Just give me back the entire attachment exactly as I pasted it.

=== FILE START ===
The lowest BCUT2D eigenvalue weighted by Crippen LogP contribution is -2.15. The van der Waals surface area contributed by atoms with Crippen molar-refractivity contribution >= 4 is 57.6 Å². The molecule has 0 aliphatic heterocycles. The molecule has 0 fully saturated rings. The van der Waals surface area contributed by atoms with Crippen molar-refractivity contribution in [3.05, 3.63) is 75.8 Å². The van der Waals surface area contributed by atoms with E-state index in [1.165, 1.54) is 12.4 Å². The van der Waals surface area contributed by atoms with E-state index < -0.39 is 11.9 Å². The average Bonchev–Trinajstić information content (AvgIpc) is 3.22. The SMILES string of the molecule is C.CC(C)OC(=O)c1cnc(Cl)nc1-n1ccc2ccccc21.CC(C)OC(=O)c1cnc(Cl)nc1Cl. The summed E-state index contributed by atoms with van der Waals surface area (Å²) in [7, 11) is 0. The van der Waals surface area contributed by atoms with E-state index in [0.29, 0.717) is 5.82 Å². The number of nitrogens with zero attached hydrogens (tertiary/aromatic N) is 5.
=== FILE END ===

The lowest BCUT2D eigenvalue weighted by Crippen LogP contribution is -2.15. The van der Waals surface area contributed by atoms with Crippen molar-refractivity contribution >= 4 is 57.6 Å². The molecule has 0 aliphatic heterocycles. The molecule has 0 fully saturated rings. The van der Waals surface area contributed by atoms with Crippen molar-refractivity contribution in [3.05, 3.63) is 75.8 Å². The van der Waals surface area contributed by atoms with E-state index in [1.165, 1.54) is 12.4 Å². The van der Waals surface area contributed by atoms with E-state index < -0.39 is 11.9 Å². The average Bonchev–Trinajstić information content (AvgIpc) is 3.22. The SMILES string of the molecule is C.CC(C)OC(=O)c1cnc(Cl)nc1-n1ccc2ccccc21.CC(C)OC(=O)c1cnc(Cl)nc1Cl. The summed E-state index contributed by atoms with van der Waals surface area (Å²) in [7, 11) is 0. The van der Waals surface area contributed by atoms with E-state index in [0.29, 0.717) is 5.82 Å². The number of nitrogens with zero attached hydrogens (tertiary/aromatic N) is 5.